I think this topic is especially important when you look at all the very talented young teams today. A couple years from now, I think the Indians, Tigers, Rangers, Brewers, Pirates, and Marlins could be very good teams with all young talent they have. Hell even the D-Rays and Royals have lots of talent, and might become somthing in 5 years if their management gets their heads out of their collective asses. Throw in the teams that are almost constants- Sox, Blow Sox, Yankees, Twins, A's, Braves, and the Cards, and you could have 10-15 very good teams any given year. There are teams that know how to win, and teams that never will win. We might be moving into an era where a third of baseball has a winning percentage over .550 (89 wins).
My point is, if you have 4 90 win teams in the same league, you can't say one or two of them don't deserve to make it. I fully believe that if there would have been a wild card format since 1950, the Sox would have a few more world championships than they have. The only way you can decide playoff seeding is by wins, but there comes a point where you are too exclusive. 2 is too exclusive, so is 4, but 8 is just right. It doesn't take away a league's credibility to have 4 out of 14 or 16 teams in the playoffs.

PaleHoseGeorge
08-12-2005, 02:01 PM
....

For better or worse, the post-season has become a tournament, with the winner being crowned "champion".

We can agree the current situation is absurd. Furthermore it isn't necessary. Baseball needs to stop pretending it's a summertime version of the NFL because it ISN'T and only the dumbest of fans could possibly miss the difference.

When baseball starts building on its strengths -- rather than trying to hide its weaknesses -- the sport will flourish. The biggest strength is the 6 months of nearly daily games plus a full month of nearly daily playoff games. That's a lot of room to work with -- if the barnicles who run MLB would just open their eyes and start thinking creatively on how to leverage it.

Instead we get inane discussions about best-of-5 vs. best-of-7 formats... and the dumbing down of baseball fandom continues unabated...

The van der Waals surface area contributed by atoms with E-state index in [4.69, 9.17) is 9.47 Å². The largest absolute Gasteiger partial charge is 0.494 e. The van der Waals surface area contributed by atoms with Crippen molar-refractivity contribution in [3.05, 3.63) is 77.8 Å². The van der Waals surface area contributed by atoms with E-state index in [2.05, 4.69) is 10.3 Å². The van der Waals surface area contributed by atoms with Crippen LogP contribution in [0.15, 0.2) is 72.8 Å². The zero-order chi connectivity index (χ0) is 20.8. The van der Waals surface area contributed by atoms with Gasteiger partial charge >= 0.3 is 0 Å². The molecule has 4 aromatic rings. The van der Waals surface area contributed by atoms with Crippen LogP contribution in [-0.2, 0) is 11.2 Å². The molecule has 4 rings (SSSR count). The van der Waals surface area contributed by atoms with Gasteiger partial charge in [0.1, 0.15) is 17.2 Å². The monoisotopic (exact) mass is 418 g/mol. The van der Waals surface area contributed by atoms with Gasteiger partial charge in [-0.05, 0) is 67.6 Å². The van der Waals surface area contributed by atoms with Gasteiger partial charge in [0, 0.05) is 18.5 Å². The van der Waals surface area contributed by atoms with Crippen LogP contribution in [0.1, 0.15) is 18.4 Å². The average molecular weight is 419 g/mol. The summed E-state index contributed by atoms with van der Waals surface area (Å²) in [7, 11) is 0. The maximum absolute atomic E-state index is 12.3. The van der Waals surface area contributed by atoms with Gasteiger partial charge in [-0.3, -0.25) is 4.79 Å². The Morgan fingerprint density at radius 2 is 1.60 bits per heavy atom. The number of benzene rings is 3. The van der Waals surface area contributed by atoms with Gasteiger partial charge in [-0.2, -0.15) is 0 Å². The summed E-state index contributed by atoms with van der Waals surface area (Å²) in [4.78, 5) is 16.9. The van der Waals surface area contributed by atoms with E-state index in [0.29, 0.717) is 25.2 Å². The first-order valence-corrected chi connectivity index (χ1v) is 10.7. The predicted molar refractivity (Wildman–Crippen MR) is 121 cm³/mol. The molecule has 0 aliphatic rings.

I say we set up best-of-7 playoffs from April 1st on. Wouldn't that be the most exciting of all?
:cool:

PaulDrake
08-12-2005, 02:04 PM
Comparing best record years ago with best record today is an apples and oranges comparison. In the days of the 8-team leagues, teams played each other 22 times. If you wanted to finish first you had to beat, or at least hold your own with your main rival. "Proves itself a superior team" had a lot more meaning then. Today, division winners might play each other only 6 times, and the best overall record is often more reflective of who plays in the weakest division. Even if you balanced out the schedule, teams would play each other only 11 times. Any way you do it, the small number of head-to-head meetings inevitably cheapens the meaning of "best overall record" (unless it's by a wide margin).

For better or worse, the post-season has become a tournament, with the winner being crowned "champion". I say it's for worse. Winning a pennant or least a division used to mean something in baseball. No more and that cheapens the product IMO. However, that is a very minority opinion. Most folks seem to love the extended playoffs. If baseball wants to do that fine. But bring back doubleheaders, a shortened regular season and NO baseball played after the third week in October. Check out the National Weather Service daily highs and lows for selected northern cities. The weather changes dramatically in the second half of October. The season is already too long.

On another note I see PHG has revived his innovative ideas about post season baseball, albeit in slightly abridged form.

Ol' No. 2
08-12-2005, 02:12 PM
We can agree the current situation is absurd. Furthermore it isn't necessary. Baseball needs to stop pretending it's a summertime version of the NFL because it ISN'T and only the dumbest of fans could possibly miss the difference.